Course Syllabus

Course Overview

A graduate-level course covering technical foundations of modern natural language processing (NLP). The course will cast NLP as an application of machine learning, in particular deep learning, and focus on deriving general mathematical principles that underlie state-of-the-art NLP systems today. 

Course links:

Course format: Flipped classroom. Each week, the student watches a lecture video online and studies the associated slides at her own pace (note: the slides may be updated to incorporate more recent developments and differ slightly from the video, so please re-download the latest slides after the lecture time). Even though all materials are made available upfront, the student is not expected to "study ahead"; he is only responsible for materials covered up to that week only (e.g., for quizzes and assignments). Then, in the class we will discuss a research paper chosen from the reading list above. Every student is required to present a paper and lead the discussion (10% of the grade).

  • Meeting each week on Wednesday 1:00-2:30pm.  
    • Until January 30th: Synchronous online 
    • After January 30th: In-person at SEC 207 BUS
  • Occasionally, there will be online quizzes on Canvas. They will be scheduled within the course time slot (12:10-3:10pm Wednesday) so that there is no time conflict with other courses. 

Prerequisites for undergraduates: linear algebra (M250), probability (CS206, or M477/S379), data structures (CS112). Recommended: multivariable calculus (M251), machine learning (533).

Instructor: Karl Stratos (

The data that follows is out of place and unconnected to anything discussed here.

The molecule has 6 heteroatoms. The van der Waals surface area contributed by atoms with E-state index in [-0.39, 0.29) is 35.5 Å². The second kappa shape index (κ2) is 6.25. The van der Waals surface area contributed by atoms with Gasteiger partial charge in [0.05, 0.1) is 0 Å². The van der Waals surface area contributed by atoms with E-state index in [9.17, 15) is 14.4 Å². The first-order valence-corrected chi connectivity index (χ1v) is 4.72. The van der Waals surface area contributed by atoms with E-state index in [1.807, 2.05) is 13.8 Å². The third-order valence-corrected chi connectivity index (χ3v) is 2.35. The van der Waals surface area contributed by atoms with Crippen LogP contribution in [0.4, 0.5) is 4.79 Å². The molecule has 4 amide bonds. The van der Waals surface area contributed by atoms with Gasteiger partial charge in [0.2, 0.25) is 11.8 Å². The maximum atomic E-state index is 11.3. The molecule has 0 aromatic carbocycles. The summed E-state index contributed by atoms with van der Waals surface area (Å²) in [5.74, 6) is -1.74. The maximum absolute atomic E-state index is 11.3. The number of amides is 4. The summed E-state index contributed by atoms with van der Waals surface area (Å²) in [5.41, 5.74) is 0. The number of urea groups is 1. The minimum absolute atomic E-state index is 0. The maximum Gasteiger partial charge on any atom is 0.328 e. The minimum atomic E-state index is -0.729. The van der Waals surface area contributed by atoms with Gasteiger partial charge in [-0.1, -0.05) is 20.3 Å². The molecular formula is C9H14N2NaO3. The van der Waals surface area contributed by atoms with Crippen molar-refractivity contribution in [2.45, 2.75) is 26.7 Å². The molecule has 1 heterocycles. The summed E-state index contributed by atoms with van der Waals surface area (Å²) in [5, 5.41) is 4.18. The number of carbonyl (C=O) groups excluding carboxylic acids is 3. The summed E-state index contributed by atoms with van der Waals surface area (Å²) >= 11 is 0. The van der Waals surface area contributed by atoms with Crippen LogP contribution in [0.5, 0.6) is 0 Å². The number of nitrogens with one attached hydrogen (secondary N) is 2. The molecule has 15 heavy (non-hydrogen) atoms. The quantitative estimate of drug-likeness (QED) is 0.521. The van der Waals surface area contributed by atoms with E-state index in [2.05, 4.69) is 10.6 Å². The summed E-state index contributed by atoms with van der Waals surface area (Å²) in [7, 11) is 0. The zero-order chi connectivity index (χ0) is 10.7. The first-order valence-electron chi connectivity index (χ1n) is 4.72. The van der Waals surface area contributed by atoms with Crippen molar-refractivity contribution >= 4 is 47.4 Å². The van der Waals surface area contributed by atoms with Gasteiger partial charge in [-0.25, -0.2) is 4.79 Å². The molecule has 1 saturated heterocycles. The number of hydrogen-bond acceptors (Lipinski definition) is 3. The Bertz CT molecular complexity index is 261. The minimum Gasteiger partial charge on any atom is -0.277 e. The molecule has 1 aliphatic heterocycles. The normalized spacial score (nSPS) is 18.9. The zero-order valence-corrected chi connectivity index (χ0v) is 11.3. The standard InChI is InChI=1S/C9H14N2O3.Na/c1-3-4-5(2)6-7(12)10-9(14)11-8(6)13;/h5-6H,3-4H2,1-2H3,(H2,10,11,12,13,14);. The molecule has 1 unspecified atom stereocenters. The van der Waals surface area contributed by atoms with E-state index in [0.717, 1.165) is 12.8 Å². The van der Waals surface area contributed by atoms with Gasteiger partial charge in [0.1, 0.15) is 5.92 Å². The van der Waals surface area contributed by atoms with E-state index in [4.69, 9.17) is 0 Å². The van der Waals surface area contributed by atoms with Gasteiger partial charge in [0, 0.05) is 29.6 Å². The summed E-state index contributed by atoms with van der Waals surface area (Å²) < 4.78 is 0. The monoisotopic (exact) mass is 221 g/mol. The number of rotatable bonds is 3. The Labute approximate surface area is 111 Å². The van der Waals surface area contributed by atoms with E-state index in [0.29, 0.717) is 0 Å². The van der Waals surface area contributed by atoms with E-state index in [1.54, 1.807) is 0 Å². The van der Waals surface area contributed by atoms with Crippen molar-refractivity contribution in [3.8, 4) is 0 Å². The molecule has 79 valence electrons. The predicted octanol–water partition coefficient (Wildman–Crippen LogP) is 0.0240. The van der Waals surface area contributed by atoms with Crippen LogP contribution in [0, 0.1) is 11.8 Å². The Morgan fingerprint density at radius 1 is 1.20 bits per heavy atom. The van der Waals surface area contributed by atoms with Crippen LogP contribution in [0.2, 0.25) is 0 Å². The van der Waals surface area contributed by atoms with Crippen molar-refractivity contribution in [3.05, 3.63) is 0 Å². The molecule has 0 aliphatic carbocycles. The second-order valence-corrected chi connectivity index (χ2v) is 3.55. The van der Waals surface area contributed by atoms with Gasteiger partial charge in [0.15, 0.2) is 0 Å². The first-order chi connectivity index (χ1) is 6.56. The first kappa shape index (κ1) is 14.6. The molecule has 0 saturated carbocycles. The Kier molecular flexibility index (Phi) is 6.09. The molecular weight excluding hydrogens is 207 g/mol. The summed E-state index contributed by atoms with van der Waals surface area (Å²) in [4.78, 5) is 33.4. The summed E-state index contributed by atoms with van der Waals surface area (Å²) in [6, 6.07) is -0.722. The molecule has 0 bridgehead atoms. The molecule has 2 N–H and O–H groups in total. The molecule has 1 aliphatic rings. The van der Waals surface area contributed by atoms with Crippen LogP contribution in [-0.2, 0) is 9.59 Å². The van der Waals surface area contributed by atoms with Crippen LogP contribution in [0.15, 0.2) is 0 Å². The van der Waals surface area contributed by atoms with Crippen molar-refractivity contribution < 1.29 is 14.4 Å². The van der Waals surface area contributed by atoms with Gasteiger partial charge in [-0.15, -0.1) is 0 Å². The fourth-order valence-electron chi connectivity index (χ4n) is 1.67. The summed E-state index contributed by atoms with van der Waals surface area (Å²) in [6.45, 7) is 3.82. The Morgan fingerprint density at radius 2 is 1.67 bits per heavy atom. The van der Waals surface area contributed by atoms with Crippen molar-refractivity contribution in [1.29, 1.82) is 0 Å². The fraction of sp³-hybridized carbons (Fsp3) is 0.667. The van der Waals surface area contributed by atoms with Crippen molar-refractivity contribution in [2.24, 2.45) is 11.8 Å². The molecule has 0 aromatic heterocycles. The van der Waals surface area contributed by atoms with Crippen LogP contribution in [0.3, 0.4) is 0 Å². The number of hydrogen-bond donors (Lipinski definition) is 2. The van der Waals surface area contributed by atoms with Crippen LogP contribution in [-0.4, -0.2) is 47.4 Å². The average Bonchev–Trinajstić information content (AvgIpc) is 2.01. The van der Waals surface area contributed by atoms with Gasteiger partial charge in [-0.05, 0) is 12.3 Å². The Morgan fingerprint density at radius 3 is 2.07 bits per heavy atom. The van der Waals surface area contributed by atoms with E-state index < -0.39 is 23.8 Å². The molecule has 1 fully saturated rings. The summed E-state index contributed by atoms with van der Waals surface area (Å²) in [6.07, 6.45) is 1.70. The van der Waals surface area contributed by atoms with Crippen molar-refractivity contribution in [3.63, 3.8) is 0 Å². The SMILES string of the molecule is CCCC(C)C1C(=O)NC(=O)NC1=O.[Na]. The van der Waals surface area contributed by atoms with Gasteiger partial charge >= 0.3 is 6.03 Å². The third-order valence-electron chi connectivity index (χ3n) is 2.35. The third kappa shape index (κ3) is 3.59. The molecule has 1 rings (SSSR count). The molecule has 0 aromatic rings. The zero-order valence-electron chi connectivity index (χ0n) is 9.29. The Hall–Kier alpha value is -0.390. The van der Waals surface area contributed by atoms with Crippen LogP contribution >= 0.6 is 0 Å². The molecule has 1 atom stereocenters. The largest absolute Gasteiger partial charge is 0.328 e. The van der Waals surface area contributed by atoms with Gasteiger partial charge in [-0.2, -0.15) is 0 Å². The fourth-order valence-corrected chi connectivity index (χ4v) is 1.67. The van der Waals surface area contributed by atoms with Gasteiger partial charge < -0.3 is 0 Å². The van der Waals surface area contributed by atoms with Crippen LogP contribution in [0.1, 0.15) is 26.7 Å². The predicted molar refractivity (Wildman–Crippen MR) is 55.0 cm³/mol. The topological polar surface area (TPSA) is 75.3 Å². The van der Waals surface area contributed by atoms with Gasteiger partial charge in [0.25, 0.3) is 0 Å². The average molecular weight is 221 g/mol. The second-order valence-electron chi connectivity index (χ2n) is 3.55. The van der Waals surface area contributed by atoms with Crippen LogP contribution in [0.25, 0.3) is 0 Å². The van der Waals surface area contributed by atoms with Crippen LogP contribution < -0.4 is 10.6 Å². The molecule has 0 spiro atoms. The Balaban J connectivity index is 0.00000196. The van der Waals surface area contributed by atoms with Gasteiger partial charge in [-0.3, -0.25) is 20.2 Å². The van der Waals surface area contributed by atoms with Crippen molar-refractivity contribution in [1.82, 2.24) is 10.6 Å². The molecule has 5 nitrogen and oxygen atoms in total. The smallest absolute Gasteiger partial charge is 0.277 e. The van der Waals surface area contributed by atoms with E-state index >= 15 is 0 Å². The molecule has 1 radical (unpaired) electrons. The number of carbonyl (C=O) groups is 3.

Instructor Office Hours: Wednesday 4-5pm (Zoom link, passcode "rutgersnlp") 

Teaching Assistant: Wenzheng "Vincent" Zhang (

Teaching Assistant Office Hours: Thursday 11am-12pm (Zoom link)

Grader: SohailAbbas "Sohail" Saiyed (

Textbooks (for optional reading):

LaTeX templates:

Course Schedule

Week 1

Wednesday, January 19

Lecture: General introduction (asynchronous remote, Zoom link, slides, recording)

Entrance Quiz: 2:30-3:10pm

Optional reading: Chapter 1 (Eisenstein); linear algebra review (Kolter)

Week 2

Wednesday, January 26

Lecture: Linear classification (video, slides)

Paper Discussion (asynchronous remote, Zoom link)

Learning Transferable Visual Models From Natural Language Supervision (CLIP)

Optional reading: Chapter 2.5, 2.6  (Eisenstein) 

Assignment 1 assigned (due in 2 weeks) 

Jupyter Notebook on projections 

Week 3

Wednesday, February 2

Lecture: Optimization, introduction to deep learning (video, slides)

Paper Discussion

Simple Local Attentions Remain Competitive for Long-Context Tasks

Pre-train, Prompt, and Predict: A Systematic Survey of Prompting Methods in Natural Language Processing

Every Model Learned by Gradient Descent Is Approximately a Kernel Machine (video)